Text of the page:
Lignans SECO ED EL
Correlation r 0.2878 0.2825 0.3266 0.1395
P value .0001 .0001 .0001 .0366
Correlation r 0.4876 0.4187 0.5287 0.373
P value .0001 .0001 .0001 .0001
Correlation r 0.1408 0.0639 0.1196 0.1653
P value .0424 .3592 .0854 .0171
changes from baseline values.
tween the treatment groups. And, it was noted that the SDG
treatment groups had more subjects whose LUTS grades
were reduced from moderate or severe to mild compared to
placebo at the end of 4 months (four in the placebo group,
seven in the 300 mg group, and 10 in the 600 mg group),
and only within-group statistical significances were reached
(P .05 and .01 compared to baseline, respectively) in
the SDG treatment groups (Table 2).
Table 3 gives the concentrations of plasma SECO, ED,
EL, and total lignan ( SECO ED EL) at baseline and
after 2 and 4 months of treatment. At baseline, the means
of total lignan concentrations among the three treatment
groups were relatively similar, from 24.5 to 55.05 ng/mL.
With flaxseed extract supplementation, concentrations of
SECO, ED, and EL all substantially increased compared to
placebo and baseline, and the profile of lignan distribution
changed from baseline. Among them, the increase of ED
concentration was proportionally greater than the others,
particularly with the higher dosing. The data indicate that
all three lignans can be absorbed into the circulation, and
lignan intake dose could influence the proportions of each
compound in plasma. Table 4 shows the correlations be-
DIETARY FLAXSEED LIGNAN EXTRACT AND BPH 5
FIG. 2. Comparison of treatment effect of drugs
and botanicals on maximum flow (Q
). Data are
from 1977 to 2007. Three classes of treatment agents
(AR blockers, 5R inhibitors, and botanicals) and two
kinds of clinical trials (placebo-controlled or non-
placebo) are included here. The Q
data are in-
creases from baseline. The green dots represent
red dots and circles represent placebo-controlled tri-
The lines linking the red dots and cir-
cles indicate the treatment effects and correspond-
ing placebo effects. The data in blue are from the
FIG. 1. Comparison of treatment effect of drugs and
botanicals on IPSS decrease. Data are from 1997 to
2007. Three classes of treatment agents (AR block-
ers, 5R inhibitors, and botanicals) and two kinds of
clinical trials (placebo-controlled or non-placebo) are
included here. The IPSS data are decreases from base-
line. The green dots represent non–placebo-controlled
and the red dots and circles represent
The lines linking the
red dots and circles indicate the treatment effects and
corresponding placebo effects. The data in blue are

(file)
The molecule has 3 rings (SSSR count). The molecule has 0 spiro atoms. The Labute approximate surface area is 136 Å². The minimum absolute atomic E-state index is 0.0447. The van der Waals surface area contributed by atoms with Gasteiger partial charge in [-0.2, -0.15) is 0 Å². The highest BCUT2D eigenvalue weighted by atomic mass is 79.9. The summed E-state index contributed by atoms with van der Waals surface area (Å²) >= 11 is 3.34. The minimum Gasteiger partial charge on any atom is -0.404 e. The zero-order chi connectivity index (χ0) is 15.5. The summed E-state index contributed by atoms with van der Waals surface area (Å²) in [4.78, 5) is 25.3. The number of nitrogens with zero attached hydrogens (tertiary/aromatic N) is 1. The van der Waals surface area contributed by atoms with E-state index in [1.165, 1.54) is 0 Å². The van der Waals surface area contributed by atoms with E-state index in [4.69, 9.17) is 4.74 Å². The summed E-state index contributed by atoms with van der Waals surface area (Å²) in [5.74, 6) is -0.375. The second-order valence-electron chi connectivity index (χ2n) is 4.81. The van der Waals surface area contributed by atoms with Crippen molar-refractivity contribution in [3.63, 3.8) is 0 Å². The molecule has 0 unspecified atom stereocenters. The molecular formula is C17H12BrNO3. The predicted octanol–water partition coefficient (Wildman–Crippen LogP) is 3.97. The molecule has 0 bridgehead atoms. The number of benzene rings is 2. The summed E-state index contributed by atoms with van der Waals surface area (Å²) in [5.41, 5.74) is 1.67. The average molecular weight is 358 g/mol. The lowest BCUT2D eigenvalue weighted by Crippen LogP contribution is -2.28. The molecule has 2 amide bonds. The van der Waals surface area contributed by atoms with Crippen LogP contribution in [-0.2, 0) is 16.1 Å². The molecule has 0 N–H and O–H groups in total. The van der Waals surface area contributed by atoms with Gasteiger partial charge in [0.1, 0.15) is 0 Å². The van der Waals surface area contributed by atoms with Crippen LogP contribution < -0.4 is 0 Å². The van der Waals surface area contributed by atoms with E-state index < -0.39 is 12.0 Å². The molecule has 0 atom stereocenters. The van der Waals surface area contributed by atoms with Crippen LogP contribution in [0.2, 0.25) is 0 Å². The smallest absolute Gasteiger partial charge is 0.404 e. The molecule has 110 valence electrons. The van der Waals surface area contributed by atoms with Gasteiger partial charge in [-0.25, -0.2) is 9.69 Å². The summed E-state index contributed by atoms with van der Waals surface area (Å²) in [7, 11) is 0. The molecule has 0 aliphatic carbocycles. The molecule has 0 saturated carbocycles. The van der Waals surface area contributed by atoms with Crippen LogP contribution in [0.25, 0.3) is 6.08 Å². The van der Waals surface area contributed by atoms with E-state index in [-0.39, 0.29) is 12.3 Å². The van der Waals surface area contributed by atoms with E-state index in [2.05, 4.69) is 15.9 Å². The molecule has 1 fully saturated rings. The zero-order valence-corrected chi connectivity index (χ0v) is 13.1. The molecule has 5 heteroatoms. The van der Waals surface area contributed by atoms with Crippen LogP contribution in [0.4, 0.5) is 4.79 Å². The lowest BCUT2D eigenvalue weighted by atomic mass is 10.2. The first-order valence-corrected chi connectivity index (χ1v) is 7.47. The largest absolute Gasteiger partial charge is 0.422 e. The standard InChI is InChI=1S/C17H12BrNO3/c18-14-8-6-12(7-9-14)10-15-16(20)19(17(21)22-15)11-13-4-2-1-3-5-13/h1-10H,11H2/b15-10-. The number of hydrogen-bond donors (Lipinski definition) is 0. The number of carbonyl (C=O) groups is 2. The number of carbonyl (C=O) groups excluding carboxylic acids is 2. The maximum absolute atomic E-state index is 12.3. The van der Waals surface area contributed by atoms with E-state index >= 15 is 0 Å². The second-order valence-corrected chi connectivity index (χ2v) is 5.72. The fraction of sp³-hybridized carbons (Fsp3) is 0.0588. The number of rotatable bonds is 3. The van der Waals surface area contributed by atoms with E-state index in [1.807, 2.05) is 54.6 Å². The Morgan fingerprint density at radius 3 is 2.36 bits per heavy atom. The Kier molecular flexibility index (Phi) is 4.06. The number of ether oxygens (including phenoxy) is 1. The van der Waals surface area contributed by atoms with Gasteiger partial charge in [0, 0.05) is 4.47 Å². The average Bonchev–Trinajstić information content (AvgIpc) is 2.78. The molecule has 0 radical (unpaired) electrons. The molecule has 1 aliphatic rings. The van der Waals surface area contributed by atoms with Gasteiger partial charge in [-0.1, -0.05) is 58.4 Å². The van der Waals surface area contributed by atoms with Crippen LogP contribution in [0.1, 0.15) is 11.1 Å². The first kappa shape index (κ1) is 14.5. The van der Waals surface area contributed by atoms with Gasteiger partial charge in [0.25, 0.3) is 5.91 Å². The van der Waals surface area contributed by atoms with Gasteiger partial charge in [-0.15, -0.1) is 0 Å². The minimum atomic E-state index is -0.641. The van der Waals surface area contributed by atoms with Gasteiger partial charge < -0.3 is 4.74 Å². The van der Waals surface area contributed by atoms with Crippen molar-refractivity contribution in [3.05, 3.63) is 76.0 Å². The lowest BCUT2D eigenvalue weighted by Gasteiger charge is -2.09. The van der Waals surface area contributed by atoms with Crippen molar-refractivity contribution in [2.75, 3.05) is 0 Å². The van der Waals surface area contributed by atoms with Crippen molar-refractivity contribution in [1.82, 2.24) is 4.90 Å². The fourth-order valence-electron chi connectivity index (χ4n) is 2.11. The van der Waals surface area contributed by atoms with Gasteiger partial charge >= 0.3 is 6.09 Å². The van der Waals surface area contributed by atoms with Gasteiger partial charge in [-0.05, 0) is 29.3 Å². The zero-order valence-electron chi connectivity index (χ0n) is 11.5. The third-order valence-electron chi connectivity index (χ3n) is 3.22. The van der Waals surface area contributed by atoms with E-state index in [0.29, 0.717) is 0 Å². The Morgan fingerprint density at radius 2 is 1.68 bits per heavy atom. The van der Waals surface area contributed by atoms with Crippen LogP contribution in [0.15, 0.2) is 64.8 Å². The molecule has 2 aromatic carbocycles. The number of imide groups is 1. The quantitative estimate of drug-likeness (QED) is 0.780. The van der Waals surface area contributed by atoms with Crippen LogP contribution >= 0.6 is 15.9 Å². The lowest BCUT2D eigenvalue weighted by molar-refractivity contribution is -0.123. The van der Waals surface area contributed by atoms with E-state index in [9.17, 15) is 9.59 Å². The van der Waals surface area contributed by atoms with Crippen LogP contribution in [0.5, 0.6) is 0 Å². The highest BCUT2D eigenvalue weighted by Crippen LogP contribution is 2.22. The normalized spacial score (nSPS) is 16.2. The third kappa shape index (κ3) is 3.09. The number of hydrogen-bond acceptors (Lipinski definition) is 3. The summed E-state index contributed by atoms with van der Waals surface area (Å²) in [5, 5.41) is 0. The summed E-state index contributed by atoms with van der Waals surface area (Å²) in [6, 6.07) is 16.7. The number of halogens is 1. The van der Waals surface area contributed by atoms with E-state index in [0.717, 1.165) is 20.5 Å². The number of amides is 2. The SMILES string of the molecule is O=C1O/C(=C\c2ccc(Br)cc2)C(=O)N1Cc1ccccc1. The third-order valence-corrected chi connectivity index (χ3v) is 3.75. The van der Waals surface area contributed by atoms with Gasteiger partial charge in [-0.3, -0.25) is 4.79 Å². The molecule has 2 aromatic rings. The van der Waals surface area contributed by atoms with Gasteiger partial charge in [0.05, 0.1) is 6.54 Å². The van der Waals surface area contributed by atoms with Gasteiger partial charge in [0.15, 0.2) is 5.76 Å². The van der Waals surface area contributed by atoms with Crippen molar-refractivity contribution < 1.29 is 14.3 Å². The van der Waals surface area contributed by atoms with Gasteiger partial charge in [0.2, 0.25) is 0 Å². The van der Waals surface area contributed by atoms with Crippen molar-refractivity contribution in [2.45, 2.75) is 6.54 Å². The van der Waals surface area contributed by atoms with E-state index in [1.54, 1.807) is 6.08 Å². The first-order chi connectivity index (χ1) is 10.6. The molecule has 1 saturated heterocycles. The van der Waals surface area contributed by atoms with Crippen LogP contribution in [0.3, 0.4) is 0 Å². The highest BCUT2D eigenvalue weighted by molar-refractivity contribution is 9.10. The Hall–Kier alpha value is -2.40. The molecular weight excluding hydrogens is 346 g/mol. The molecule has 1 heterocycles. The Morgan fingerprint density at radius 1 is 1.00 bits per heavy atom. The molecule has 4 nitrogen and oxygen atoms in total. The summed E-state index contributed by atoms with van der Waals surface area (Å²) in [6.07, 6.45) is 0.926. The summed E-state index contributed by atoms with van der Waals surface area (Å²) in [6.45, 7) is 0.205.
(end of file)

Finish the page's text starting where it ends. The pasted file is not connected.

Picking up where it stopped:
from the current trial.
tween plasma lignan concentrations and changes in IPSS,
QOL, and Q
expressed by Spearman correlation coeffi-
cients with corresponding P values. Total lignan, SECO, ED,
and EL were all significantly correlated with decreases of
IPSS and QOL score. And, only total lignan and EL were
significantly correlated with the increase of Q
No adverse effects were reported and no abnormal val-
ues of blood urea nitrogen, creatinine, alanine aminotrans-
ferase, and -glutamyl transferase were observed during the
entire study period.
LUTS is a common health problem resulting from BPH,
manifesting with daily physical and psychological burdens,
and yielding a lower QOL score. To date, considerable ef-
fort has been made on the development of effective inter-
vention agents for BPH using pharmaceutical approaches.
Currently, most commonly used noninvasive treatment
agents for BPH include 1A-adrenoceptor (AR) blockers,
5R inhibitors, and botanicals (such as saw palmetto extract).
Many clinical studies have investigated treatment effects of
these agents on BPH-linked LUTS; however, observed ef-
ficacies vary considerably. We surveyed treatment effects
on IPSS and Q
reported during the last 10 years and com-
pared them with the treatment result observed in this study
(Figs. 1 and 2). In general, the majority of trials were not
placebo-controlled. For those trials with placebo control, ob-
vious placebo effects exist, and in some trials, the effects of
active agent were similar to that of placebo.
Figure 1 shows the treatment effects of AR blockers, 5R
inhibitors, and botanicals on IPSS. Treatment efficacies are
expressed as IPSS decreases from baseline. For each treat-
ment agent, the IPSS decreases between placebo-controlled
and non-placebo trials are comparable. It seems that the